Do invasive jumping worms impact sugar maple (Acer saccharum) water-use dynamics in a Central Hardwoods forest?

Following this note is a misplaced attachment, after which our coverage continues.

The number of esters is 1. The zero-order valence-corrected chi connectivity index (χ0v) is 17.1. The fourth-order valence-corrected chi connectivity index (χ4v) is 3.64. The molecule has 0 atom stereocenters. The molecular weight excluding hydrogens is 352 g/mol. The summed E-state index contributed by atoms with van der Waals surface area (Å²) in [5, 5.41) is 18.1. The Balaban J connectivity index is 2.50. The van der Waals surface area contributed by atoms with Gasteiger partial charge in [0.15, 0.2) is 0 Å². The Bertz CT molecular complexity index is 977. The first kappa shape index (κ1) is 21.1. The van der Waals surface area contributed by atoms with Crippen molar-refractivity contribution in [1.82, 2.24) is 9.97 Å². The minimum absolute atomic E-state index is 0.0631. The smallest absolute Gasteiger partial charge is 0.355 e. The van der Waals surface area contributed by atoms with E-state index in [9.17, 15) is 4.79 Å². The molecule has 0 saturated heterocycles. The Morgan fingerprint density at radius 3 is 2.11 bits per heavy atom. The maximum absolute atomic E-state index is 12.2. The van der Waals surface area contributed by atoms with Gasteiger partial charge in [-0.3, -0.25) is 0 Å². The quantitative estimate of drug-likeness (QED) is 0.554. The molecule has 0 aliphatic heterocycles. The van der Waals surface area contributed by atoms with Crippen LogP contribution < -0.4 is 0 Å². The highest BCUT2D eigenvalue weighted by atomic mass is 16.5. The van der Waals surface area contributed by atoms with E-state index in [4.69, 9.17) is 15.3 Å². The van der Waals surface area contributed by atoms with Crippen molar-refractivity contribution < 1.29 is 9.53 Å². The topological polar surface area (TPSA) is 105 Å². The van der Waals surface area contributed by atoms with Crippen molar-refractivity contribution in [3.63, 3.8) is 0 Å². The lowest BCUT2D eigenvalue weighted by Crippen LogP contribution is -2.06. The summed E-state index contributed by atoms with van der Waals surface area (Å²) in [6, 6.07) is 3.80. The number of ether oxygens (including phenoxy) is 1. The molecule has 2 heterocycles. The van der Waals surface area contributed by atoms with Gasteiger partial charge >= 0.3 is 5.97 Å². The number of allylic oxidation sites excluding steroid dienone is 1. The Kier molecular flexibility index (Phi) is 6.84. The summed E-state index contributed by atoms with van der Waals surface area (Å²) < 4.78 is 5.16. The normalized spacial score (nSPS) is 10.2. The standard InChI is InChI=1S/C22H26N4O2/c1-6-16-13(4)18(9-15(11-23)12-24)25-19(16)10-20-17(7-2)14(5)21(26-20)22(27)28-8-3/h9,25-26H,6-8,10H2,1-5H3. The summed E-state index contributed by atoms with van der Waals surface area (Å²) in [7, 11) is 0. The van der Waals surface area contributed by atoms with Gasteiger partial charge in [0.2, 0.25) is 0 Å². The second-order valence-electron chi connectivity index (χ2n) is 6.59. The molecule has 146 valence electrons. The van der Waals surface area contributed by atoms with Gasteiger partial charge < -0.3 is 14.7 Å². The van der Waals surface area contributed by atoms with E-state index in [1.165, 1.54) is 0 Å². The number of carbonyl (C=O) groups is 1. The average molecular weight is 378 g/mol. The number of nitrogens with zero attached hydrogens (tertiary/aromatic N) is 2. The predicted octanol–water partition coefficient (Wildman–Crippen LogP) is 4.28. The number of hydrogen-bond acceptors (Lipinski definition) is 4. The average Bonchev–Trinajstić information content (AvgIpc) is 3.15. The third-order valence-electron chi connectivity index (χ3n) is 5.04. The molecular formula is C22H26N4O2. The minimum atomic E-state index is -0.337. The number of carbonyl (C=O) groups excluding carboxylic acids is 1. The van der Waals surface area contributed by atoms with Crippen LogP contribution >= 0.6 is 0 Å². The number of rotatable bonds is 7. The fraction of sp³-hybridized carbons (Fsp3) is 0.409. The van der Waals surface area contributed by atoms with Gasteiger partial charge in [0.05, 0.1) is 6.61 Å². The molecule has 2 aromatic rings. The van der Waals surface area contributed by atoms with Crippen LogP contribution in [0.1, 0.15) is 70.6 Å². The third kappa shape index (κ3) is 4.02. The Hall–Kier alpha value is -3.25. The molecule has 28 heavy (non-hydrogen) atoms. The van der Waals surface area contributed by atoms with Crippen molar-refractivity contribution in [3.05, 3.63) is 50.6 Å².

Although non-native earthworms are known to drastically change forest soils and understory plant communities, comparatively little is known about how the introduction of different earthworm groups may alter perennial plant functioning (i.e., physiological, morphological, and/or anatomical traits), or how these dynamics may vary between different earthworm groups. Our objective was to assess whether a recent replacement of European earthworms by Amynthas spp. (i.e., Asian "jumping worms") in a Central Hardwoods forest of the Upper Midwest impacts patterns of water use in dominant overstory Acer saccharum Marshall (sugar maple). We found that (1) soil water content was often greater in Amynthas sites, (2) compared to those growing in sites with only European earthworms, A. saccharum growing with Amynthas had higher midday leaf water potential values (a measure of greater plant water status) early in 2017 but lower midday leaf water potential by the end of 2018, and (3) A. saccharum from Amynthas sites had fewer, but wider xylem conduits than trees from European sites, but this trend was not significant and was not associated with differences in stem hydraulic functioning between the two groups. Overall, these results suggest that Amynthas invasions may not impact the overstory of A. saccharum-dominated forests within the Upper Midwest, at least early during invasions of forests colonized by existing earthworms or during growing seasons with above-average precipitation. Future work should investigate the impacts of different earthworm groups on tree water and nutrient relations over longer periods of colonization and in different tree age classes.